I think we are on the verge to a better understanding of the art form while it is diverging into different directions at an ever increasing pace just in this moment. It is important to be able to discuss these phenomena in an intelligent way. This is why the exact words are important. And here we are trying to understand the works of those who practice naturalistic bonsai styling. And way too many think that what they are doing is not even art. There are a lot of people out there who think there is only one way to do bonsai "right" – and the naturalists certainly don't do it “right”. We have to forget the conventional bonsai world and have to look at this from a much broader angle. Really there is a great variety of ways to approach the art of bonsai. And, yes, it is an art form and the differences in styles show exactly this. If it were a craft there would be one "right" way of doing it. Many would say that the naturalists are not artists. I think the controversial nature of this work makes them artists much more than the ones who are making bonsai to please the mainstream taste. It is OK to not like what the naturalists do with bonsai. But it is still art, much more so than the overwhelming majority of bonsai offered commercially.

So how did someone come up with this style? Can we not stay with our usual bonsai styling? Why change something that it so good? I am known as proponent of the naturalistic style, but I have not really invented it. I as quite a few others have only made the observation that too many bonsai look like bonsai and not like trees would really look like. I had seen that the trend in styling is toward more and more refinement which often takes away all naturalness. I found that too many of these bonsai looked artificial, like they were made of plastic and not for real. The hand of man is clearly visible. At the same time so many bonsai look like each other because they were all styled according to one single pattern. In nature there is an infinite number of patterns for trees to grow though.

John Naka said something along the line "Do not try to make your little tree look like a bonsai, try to make your bonsai look like a little tree". That's it. Not more, not less. So how do you know what a tree looks like vs. a bonsai? Well, give up looking at bonsai for your images and look at real trees. Avoid all the stereotypes in styling that are generally taught. It is that simple. Does it take a genius to find that out? Well, one would think that everybody understands this immediately. They don't! There are more misunderstandings than you ever can imagine. You are asking for the major impediment. I think it is the way bonsai was and is taught. It is taught to make a BONSAI. The naturalistic style is the antithesis, it is about making a TREE and thus must be wrong. Some think that we are rude to John Naka. Well, one could say that what we are trying to do is exactly as the master's famous words. So possibly we are standing on John's shoulders. The most remarkable comment that I ever got was "bonsai has NOTHING to do with real trees!". Really? It is hard to believe. Well, if one sees how so many bonsai are styled, this statement can even be left as is "Painting people has NOTHING to do with real people". How about this for a statement.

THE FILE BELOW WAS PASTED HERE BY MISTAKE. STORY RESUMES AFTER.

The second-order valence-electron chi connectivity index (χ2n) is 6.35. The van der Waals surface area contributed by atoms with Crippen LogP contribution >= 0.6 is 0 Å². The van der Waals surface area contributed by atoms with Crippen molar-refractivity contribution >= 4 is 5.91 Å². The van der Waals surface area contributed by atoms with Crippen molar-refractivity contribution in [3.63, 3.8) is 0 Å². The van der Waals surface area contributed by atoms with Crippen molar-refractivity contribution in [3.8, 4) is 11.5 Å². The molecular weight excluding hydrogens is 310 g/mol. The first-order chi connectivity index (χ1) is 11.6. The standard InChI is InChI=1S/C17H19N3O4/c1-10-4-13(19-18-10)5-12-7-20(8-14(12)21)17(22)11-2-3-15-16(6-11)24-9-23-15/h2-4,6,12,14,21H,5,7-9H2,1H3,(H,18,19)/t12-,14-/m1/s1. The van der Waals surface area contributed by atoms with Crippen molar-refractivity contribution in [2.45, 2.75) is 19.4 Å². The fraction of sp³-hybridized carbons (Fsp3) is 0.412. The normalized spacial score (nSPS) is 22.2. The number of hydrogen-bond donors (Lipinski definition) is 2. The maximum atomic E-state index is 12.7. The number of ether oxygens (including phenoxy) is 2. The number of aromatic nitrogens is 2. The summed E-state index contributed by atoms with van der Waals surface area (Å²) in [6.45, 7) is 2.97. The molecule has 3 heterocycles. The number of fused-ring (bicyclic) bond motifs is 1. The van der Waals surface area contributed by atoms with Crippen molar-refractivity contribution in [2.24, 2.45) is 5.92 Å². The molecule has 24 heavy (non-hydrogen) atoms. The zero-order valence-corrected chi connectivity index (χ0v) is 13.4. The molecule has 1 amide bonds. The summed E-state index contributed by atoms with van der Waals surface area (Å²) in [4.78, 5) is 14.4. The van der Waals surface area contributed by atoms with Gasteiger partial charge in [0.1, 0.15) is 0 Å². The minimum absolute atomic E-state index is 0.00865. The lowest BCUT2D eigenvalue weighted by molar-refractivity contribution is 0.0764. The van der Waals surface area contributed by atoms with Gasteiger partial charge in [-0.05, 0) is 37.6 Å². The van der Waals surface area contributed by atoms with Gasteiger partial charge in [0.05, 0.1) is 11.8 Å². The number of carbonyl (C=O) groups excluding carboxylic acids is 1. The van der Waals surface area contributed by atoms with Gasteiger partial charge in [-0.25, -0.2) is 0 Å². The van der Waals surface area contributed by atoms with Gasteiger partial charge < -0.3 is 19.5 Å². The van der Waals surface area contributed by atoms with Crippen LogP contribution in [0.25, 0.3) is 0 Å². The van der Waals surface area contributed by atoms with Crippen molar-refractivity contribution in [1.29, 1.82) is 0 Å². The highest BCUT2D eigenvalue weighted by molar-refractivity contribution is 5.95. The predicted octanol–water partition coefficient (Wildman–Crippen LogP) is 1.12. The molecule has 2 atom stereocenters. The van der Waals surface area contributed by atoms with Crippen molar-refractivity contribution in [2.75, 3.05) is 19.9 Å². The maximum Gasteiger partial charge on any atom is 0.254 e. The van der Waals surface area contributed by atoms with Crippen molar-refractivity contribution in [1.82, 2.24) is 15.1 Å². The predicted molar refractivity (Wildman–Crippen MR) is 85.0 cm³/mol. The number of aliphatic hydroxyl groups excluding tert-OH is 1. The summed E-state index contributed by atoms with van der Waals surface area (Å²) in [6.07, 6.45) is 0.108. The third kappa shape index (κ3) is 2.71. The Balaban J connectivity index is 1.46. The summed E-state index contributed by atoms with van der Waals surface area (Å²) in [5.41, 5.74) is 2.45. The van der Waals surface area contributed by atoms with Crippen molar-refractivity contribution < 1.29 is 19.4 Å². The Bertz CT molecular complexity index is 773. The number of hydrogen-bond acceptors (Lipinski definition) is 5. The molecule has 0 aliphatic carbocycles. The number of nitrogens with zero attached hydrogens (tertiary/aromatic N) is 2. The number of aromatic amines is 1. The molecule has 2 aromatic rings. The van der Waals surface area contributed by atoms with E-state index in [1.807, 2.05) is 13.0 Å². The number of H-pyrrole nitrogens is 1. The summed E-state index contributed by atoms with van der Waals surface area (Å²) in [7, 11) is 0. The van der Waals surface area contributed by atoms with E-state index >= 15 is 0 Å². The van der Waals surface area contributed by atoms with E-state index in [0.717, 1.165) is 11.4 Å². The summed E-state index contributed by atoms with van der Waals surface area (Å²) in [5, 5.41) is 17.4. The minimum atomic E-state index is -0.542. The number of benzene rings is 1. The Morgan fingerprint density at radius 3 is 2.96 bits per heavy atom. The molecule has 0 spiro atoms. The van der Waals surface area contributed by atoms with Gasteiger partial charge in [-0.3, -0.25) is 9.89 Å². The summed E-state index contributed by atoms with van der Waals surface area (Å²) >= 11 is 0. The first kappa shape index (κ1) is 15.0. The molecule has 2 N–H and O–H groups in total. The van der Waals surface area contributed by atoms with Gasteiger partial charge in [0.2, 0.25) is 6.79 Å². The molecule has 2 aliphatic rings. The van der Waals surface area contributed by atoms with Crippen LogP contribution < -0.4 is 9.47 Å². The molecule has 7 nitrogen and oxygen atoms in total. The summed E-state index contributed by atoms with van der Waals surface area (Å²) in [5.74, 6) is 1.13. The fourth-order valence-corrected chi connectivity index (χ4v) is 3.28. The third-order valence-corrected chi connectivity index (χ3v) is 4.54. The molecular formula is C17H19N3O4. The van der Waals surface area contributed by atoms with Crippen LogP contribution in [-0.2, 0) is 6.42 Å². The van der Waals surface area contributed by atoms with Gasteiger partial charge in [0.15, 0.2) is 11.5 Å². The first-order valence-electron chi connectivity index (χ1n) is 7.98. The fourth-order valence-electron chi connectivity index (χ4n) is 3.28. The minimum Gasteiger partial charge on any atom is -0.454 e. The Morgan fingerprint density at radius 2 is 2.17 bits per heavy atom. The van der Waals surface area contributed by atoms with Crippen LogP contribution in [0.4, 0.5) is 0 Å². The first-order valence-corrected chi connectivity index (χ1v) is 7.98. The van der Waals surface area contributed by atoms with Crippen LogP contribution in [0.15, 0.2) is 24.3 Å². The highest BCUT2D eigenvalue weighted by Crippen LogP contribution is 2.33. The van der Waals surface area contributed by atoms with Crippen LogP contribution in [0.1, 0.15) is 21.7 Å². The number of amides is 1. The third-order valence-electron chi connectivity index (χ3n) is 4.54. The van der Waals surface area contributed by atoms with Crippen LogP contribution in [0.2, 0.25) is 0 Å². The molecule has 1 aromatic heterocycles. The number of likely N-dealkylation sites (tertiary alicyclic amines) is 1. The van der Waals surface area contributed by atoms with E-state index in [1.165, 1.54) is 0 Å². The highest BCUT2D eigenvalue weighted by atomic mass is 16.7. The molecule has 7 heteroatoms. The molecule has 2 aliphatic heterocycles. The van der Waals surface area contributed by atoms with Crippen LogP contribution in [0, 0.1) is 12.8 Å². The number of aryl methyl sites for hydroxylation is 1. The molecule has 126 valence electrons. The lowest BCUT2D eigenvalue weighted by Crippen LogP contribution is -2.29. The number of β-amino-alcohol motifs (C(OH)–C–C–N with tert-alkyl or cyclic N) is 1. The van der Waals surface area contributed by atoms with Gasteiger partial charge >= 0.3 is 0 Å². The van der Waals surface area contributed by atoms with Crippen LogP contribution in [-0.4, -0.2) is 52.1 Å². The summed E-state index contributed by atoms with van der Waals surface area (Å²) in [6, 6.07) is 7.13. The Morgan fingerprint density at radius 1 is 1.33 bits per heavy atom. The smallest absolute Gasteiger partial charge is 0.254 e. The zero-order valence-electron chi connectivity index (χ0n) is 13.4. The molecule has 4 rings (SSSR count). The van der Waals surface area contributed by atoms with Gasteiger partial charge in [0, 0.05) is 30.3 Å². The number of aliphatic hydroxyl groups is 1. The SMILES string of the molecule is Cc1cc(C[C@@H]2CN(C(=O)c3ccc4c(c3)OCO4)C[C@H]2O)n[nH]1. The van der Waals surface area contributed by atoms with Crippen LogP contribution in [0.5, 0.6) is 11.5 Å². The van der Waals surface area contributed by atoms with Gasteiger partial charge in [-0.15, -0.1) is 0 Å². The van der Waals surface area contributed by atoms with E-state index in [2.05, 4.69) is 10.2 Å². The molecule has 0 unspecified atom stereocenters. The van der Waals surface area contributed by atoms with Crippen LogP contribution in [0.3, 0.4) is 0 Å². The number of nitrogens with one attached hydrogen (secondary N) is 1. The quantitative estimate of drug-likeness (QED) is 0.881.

What’s the difference between a real tree and a standard bonsai? Real trees are not triangular if they are not young spruce, larch or redwood. Real trees do not have all horizontal branches when they are old: the branches are usually bending downwards on conifers and upwards and then downwards on broadleaved trees. Real trees do not usually have large negative space between all branches, where 'the bird can fly through'. There may be some negative space, but usually it is more for birds to fly in rather than through. Real trees do not always have a main branch which is the lowest one. Real trees do not have a clearly defined front, they have many good sides. If there is one good side of a real tree there are usually branches from top to bottom, the tree is not open. On real trees the branches are not ordered very nicely. These are the main differences but there are more.
A traditional bonsai is ideal, it is abstract. A naturalistic bonsai is realistic, which is the opposite of abstract. But it is never totally realistic. There is always a certain degree of abstraction. But it is never going as far as so many modern bonsai which are very groomed, very much refined, very ‘licked’ and too often look almost unreal like made of plastic. They certainly look like some human being and not nature has made them. Naturalistic bonsai is the antithesis to this development which has gone a bit too far in many cases in my opinion.